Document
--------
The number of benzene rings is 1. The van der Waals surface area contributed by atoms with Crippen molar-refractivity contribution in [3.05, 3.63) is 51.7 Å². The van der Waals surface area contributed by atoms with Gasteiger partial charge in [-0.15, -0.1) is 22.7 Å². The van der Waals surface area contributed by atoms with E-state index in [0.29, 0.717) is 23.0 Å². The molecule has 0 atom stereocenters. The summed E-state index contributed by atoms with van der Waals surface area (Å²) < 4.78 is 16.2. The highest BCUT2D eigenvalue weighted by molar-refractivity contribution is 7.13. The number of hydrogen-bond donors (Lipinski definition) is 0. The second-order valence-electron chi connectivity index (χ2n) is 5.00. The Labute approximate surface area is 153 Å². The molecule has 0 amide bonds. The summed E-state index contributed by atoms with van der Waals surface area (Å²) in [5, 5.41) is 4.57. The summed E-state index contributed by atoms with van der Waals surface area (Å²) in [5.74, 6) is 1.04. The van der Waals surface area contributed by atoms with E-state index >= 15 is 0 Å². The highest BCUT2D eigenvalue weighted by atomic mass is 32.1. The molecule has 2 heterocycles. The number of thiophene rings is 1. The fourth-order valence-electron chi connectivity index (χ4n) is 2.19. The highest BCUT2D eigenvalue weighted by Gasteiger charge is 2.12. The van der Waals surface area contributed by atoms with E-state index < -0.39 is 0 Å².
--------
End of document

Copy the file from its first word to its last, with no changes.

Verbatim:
The number of benzene rings is 1. The van der Waals surface area contributed by atoms with Crippen molar-refractivity contribution in [3.05, 3.63) is 51.7 Å². The van der Waals surface area contributed by atoms with Gasteiger partial charge in [-0.15, -0.1) is 22.7 Å². The van der Waals surface area contributed by atoms with E-state index in [0.29, 0.717) is 23.0 Å². The molecule has 0 atom stereocenters. The summed E-state index contributed by atoms with van der Waals surface area (Å²) < 4.78 is 16.2. The highest BCUT2D eigenvalue weighted by molar-refractivity contribution is 7.13. The number of hydrogen-bond donors (Lipinski definition) is 0. The second-order valence-electron chi connectivity index (χ2n) is 5.00. The Labute approximate surface area is 153 Å². The molecule has 0 amide bonds. The summed E-state index contributed by atoms with van der Waals surface area (Å²) in [5, 5.41) is 4.57. The summed E-state index contributed by atoms with van der Waals surface area (Å²) in [5.74, 6) is 1.04. The van der Waals surface area contributed by atoms with E-state index >= 15 is 0 Å². The highest BCUT2D eigenvalue weighted by atomic mass is 32.1. The molecule has 2 heterocycles. The number of thiophene rings is 1. The fourth-order valence-electron chi connectivity index (χ4n) is 2.19. The highest BCUT2D eigenvalue weighted by Gasteiger charge is 2.12. The van der Waals surface area contributed by atoms with E-state index < -0.39 is 0 Å².